The U.S. Senate has long been derisively characterized as the Cave of Winds, because the august members of the upper chamber tend to talk a good game without actually doing anything. Bear this in mind while watching the parade of Republican senators who seem eager to declare their rhetorical independence from President Bush and his ruinous war.
Yesterday, Pete Domenici of New Mexico became the third GOP senator to break with Bush within the last two weeks, echoing Dick Lugar of Indiana and George Voinovich of Ohio. Domenici, who faces a tough ’08 re-election race in a newly swing state where he was once considered inviolate, voiced his desire for “a new strategy that will move our troops out of combat operations and on the path to continuing home.”
However – and here’s the rub – he also signaled that he has no intention to join the Senate Democratic majority in actually crafting a substantive antiwar bill (“I’m not calling for an immediate withdrawal or a reduction in funding”); not did he even hint at any desire to round up his fellow Republicans to vote for such a bill, and to stand firm by overriding the inevitable Bush veto.
Domenici sounded just like Lugar. Eleven days ago, the Indiana lawmaker called for a major change in Iraq strategy during a speech on the Senate floor – then proceeded to undercut his words by scoffing at the Democrats’ attempts to take action. In subsequent TV interviews, he dismissed the idea of enacting “so-called timetables” and characterized them as “very partisan.” And that’s certainly how he felt back in the spring when he and his GOP colleagues voted against Democratic efforts to enact a withdrawal timetable.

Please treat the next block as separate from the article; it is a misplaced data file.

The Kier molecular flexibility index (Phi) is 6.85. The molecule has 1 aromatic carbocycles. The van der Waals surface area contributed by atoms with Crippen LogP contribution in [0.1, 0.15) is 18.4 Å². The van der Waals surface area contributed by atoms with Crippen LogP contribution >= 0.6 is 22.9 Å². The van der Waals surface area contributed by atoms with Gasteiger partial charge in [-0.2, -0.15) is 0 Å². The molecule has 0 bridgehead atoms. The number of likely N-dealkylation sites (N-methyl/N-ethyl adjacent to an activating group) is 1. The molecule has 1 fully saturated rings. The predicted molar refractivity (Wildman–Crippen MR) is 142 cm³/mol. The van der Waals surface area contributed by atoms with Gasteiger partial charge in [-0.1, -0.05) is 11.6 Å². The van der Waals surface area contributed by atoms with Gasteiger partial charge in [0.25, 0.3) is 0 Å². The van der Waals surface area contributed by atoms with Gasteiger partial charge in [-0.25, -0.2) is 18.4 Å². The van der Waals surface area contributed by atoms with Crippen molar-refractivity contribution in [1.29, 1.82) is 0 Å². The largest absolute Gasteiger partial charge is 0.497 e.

Stephen Colbert wins first prize for nailing Lugar – and, in essence, exposing the GOP dissidents as typical inhabitants of the Cave of Winds. From his show last Thursday: “According to (Lugar’s) spokesperson, this speech was ‘months in the making, weeks in the writing.’ Which means Senator Lugar already thought that the war wasn’t worth it back in April when he voted against a timetable for withdrawal…Why did he wait to make the speech? He wanted to make sure it was perfect…This, folks, is just the latest example of what I call ‘courageous waiting.’ Anyone can see a crisis and so something about it, but it takes a special breed to recognize a problem, wait until nothing can be done, and then express an opinion.”
Rather than actually confront Bush – a president who has long demonstrated that he is immune to rational persuasion – the GOP dissidents continue to believe that the prudent course of action is…rational persuasion. Hence, Domenici said yesterday that he supports the bipartisan Senate bill that would codify the 79 recommendations of the Iraq Study Group as official U.S. policy. The problem is that, although the Iraq Study Group did envision a gradual drawdown of U.S. troops by next March, it did not call for the imposition of any enforceable timelines. Which means that such a law would leave Bush plenty of wiggle room to simply stay the course.
Senate Democratic leader Harry Reid, clearly aware that these Republicans are talking bravely but offering little else, issued a statement yesterday that essentially called upon the dissidents to either put up or shut up:
“We will not see a much-needed change of course in Iraq until Republicans like senators Domenici, Lugar, and Voinovich are willing to stand up to President Bush and his stubborn clinging to a failed policy – and, more importantly, back up their words with action. Beginning with the Defense Authorization bill next week, Republicans will have the opportunity to not just say the right things on Iraq, but vote the right way, too…”